During an earlier glacial maximum, the combined rivers had been blocked to the north by an ice dam; they filled a vast lake with freshwater glacial melt on the bed of what is now the North Seamarker. A gently upfolding chalk ridge linking the Weald of Kentmarker and Artoismarker, perhaps some thirty metres higher than the current sea level, contained the glacial lake at the Strait of Dovermarker. At a certain time, and apparently more than once, the barrier failed or was overtopped, loosing a catastrophic flood that permanently separated Britain from the continent of Europe; a sonar study of the sea bed of the English Channel published in Nature, July 2007, revealed the discovery of unmistakable marks of a megaflood on the English Channel seabed: deeply-eroded channels and braided features have left the remnants of streamlined islands among deeply gouged channels where the collapse occurred.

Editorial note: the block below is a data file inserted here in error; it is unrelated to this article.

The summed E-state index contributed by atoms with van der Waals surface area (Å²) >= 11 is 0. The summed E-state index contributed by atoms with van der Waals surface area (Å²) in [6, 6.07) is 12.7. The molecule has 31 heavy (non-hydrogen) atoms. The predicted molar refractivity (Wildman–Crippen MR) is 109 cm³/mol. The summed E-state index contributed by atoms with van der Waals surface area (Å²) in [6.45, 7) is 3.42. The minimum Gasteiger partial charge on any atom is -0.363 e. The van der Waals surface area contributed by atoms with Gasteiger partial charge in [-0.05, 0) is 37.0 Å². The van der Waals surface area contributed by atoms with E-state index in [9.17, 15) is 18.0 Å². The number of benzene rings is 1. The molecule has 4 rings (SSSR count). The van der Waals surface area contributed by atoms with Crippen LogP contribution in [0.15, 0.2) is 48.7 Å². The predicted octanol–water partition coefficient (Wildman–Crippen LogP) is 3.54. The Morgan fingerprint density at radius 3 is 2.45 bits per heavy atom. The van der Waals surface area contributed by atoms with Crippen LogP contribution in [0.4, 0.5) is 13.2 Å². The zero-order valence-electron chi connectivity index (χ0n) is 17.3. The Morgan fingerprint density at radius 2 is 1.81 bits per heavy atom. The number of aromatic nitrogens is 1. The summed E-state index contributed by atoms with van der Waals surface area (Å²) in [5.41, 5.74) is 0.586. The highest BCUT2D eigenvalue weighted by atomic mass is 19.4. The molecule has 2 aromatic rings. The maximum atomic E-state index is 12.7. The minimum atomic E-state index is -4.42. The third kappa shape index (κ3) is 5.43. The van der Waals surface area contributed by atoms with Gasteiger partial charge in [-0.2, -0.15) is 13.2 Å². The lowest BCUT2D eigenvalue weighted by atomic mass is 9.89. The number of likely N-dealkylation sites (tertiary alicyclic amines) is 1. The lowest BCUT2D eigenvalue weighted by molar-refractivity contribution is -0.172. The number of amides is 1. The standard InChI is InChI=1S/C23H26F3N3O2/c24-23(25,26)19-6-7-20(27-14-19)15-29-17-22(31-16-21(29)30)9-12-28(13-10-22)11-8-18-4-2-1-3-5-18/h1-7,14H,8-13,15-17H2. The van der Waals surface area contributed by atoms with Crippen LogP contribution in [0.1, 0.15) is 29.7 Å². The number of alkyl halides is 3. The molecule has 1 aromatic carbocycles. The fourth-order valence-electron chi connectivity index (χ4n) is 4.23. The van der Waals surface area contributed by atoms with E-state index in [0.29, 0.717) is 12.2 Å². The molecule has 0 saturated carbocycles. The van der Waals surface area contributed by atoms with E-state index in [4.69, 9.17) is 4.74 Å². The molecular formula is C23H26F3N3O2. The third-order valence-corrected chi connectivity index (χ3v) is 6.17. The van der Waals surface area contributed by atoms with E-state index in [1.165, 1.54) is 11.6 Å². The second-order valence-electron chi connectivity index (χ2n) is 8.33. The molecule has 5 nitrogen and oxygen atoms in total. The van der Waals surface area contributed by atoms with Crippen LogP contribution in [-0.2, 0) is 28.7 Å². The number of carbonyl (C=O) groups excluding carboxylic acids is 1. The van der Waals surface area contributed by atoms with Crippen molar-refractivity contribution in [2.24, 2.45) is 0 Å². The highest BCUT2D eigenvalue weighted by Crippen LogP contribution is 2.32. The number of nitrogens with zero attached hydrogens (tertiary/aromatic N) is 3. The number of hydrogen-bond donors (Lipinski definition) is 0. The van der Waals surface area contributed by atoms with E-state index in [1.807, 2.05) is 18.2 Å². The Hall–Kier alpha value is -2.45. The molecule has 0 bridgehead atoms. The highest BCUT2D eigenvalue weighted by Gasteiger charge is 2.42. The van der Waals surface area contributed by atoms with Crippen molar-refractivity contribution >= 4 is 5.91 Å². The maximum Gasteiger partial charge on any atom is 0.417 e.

Glacial lake outburst floods in North America

In North America, during glacial maximum, there were no Great Lakesmarker as we know them, but "proglacial" (ice-frontage) lakes formed and shifted. They lay in the areas of the modern lakes, but their drainage sometimes passed south, into the Mississippi system, sometimes into the Arctic, or east into the Atlantic. The most famous of these proglacial lakes was Lake Agassizmarker. A series of floods, as ice-dam configurations failed (type 4) created a series of great floods from Lake Agassiz, resulting in massive pulses of freshwater added to the world's oceans.

The Missoula Floods of Washingtonmarker were also caused by breaking ice dams, resulting in the Channeled Scablandsmarker.